Devil's Tower

AHS alum Steven Spielberg used Devil’s Tower in his 1977 movie Close Encounters of the Third Kind.

There are times when what initially appears to be an inconsiderate act turns out to be a gesture of kindness. One such circumstance occurred recently during a visit to Devils Tower, a spectacular landmark in the wilds of northern Wyoming. 

It was late afternoon so I wanted to get to the site before sundown but the driver in front of me had stopped, blocking the narrow road. Frustrated and impatient, I contained my irritation for a while but as the sun kept vanishing behind the scenery, I had no recourse except the natural one. I honked. It wasn’t a snarky honk, just a light tap on the horn. 

This produced an unexpected result when the driver in front of me stuck his arm out the window and pointed to a nearby field. And then I saw the reason for his delay – a mother deer and her fawn nonchalantly enjoying an evening nosh. As he moved on, I waved a weak apology, then also stopped to enjoy this unexpected bonus. After all, the monolith has been there for eons so it would probably still be there when I arrived, but this scene was a momentary classic.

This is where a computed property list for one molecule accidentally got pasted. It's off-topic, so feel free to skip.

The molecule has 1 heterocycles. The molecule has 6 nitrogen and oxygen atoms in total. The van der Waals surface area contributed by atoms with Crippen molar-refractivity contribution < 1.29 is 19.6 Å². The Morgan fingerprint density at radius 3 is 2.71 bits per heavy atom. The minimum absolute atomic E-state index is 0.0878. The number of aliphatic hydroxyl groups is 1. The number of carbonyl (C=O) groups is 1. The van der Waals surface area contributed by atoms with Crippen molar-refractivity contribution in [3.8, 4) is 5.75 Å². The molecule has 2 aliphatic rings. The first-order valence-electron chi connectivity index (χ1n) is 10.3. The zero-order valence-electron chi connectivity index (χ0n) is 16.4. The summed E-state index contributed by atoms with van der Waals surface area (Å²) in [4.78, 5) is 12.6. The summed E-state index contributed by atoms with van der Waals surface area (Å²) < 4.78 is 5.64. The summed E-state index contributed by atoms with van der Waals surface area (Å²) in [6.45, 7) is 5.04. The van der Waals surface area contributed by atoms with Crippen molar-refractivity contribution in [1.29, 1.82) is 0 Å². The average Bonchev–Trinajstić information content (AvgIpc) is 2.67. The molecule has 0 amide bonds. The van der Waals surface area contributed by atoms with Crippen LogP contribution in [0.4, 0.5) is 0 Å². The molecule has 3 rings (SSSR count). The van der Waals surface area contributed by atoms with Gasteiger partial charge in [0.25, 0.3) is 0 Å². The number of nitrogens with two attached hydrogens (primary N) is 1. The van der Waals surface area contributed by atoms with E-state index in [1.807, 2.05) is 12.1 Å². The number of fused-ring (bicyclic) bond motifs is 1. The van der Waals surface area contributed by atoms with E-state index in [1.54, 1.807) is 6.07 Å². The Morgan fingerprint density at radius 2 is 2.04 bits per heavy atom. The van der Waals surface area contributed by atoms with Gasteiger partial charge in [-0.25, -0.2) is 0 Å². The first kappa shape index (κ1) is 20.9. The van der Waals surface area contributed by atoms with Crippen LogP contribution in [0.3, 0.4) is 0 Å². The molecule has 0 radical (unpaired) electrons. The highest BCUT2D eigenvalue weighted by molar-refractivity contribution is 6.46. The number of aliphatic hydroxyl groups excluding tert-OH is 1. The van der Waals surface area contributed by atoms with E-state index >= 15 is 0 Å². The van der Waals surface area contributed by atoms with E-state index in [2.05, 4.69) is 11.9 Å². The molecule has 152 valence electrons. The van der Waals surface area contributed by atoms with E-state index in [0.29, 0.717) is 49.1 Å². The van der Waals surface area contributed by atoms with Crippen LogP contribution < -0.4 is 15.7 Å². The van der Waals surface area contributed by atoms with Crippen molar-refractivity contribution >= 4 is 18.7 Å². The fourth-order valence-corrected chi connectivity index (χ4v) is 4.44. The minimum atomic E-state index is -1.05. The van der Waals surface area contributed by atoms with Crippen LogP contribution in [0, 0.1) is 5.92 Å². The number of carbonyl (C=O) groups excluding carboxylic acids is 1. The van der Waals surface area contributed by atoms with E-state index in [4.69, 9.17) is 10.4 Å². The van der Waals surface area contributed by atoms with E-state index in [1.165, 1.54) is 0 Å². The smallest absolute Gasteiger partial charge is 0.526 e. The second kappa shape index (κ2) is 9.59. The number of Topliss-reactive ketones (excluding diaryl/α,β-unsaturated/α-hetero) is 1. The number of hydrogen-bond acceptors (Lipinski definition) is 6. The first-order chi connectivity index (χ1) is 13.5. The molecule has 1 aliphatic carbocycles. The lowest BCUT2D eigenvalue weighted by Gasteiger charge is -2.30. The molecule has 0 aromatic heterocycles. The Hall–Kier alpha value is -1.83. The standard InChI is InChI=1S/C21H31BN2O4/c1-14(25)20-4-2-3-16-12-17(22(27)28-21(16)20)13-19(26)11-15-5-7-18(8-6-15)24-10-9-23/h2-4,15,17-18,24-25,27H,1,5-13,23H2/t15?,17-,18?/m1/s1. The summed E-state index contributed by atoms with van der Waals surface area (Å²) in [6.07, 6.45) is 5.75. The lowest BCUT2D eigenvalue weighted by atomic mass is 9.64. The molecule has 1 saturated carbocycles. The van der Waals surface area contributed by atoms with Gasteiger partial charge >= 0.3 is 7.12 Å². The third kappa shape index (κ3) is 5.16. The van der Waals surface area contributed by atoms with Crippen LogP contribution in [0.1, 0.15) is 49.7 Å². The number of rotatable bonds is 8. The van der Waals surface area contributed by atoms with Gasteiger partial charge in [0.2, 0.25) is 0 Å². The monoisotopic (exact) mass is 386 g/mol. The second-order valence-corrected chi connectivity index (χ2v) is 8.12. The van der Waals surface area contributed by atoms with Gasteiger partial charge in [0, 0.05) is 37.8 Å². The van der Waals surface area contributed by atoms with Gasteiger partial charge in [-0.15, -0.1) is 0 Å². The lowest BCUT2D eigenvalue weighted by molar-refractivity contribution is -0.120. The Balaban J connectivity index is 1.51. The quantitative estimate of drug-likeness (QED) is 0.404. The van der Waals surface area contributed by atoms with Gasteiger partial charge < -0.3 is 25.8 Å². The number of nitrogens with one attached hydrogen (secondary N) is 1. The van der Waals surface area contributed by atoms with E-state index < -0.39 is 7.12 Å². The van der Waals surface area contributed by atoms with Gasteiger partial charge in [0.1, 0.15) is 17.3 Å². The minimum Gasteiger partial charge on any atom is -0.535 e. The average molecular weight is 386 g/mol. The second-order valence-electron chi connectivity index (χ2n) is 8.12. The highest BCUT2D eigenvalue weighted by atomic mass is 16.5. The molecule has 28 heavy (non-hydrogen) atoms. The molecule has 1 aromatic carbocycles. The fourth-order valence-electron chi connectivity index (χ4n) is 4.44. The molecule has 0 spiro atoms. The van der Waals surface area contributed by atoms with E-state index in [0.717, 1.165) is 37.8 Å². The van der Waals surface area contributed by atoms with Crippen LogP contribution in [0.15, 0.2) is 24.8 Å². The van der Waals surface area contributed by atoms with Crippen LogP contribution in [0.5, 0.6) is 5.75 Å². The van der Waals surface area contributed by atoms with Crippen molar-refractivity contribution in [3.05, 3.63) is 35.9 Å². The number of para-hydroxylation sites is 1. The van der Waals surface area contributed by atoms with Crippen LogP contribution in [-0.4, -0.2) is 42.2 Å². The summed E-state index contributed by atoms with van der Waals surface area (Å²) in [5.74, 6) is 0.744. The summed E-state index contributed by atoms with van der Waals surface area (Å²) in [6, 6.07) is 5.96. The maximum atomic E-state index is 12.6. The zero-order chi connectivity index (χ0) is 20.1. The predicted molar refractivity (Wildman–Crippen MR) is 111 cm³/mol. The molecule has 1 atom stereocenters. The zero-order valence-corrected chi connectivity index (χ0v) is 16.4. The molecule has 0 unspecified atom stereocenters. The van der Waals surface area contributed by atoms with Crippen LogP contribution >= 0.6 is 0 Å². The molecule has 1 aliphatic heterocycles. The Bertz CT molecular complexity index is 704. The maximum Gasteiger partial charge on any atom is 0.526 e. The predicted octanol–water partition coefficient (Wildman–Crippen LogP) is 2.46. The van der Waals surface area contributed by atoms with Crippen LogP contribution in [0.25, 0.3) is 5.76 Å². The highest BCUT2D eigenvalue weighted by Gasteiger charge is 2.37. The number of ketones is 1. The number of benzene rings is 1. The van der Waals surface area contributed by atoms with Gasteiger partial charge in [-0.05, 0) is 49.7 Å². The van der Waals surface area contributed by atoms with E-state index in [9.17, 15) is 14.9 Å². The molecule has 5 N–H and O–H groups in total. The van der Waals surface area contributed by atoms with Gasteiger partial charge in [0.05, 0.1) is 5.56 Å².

Eventually, I got to the tower and let me just say, it is awesome. It’s much better in person than it had appeared in the 1977 movie Close Encounters of the Third Kind. It’s one big hunk of stone sticking out of the ground, rising 1,267 feet above the surrounding grasslands and pine trees, and 5,112 feet above sea level. This makes it easy to see, even for us seniors wearing bifocals. 

Although they have been studying it since the early 1800s, geologists still don’t agree on how the tower was formed, except to conclude that it began as molten rock buried under the earth. How the magma got to the surface is still under discussion. 

Some say the structure was formed by a cataclysmic force that pushed it up through the surrounding rock layers. Others give a more simplistic explanation – the tower was formed by lava which cooled underground, then was exposed by erosion. And there are those who suggest that the tower is either the neck of an extinct volcano or a volcanic plug.

Regardless of which theory holds the most probability, there’s unanimous agreement that Devils Tower is spectacular, well worth the trek across northern Wyoming’s flatlands. 

I used the lateness of the day as an excuse to forego the 1.3-mile trail that encircles the tower and tour a nearby prairie dog town. Instead, I just stood there and gawked at the giant pinnacle that probably was once the core of an ancient volcano, now exposed by countless years of erosion. 

President Teddy Roosevelt declared the Devils Tower (and the surrounding 1,347 acres) a national monument in 1906. Now it’s a destination for a multitude of sight-seers like myself, many of them fresh from viewing the enormous stone presidents and an Indian chief blasted out of solid rock at Mount Rushmore, some 60 miles to the east.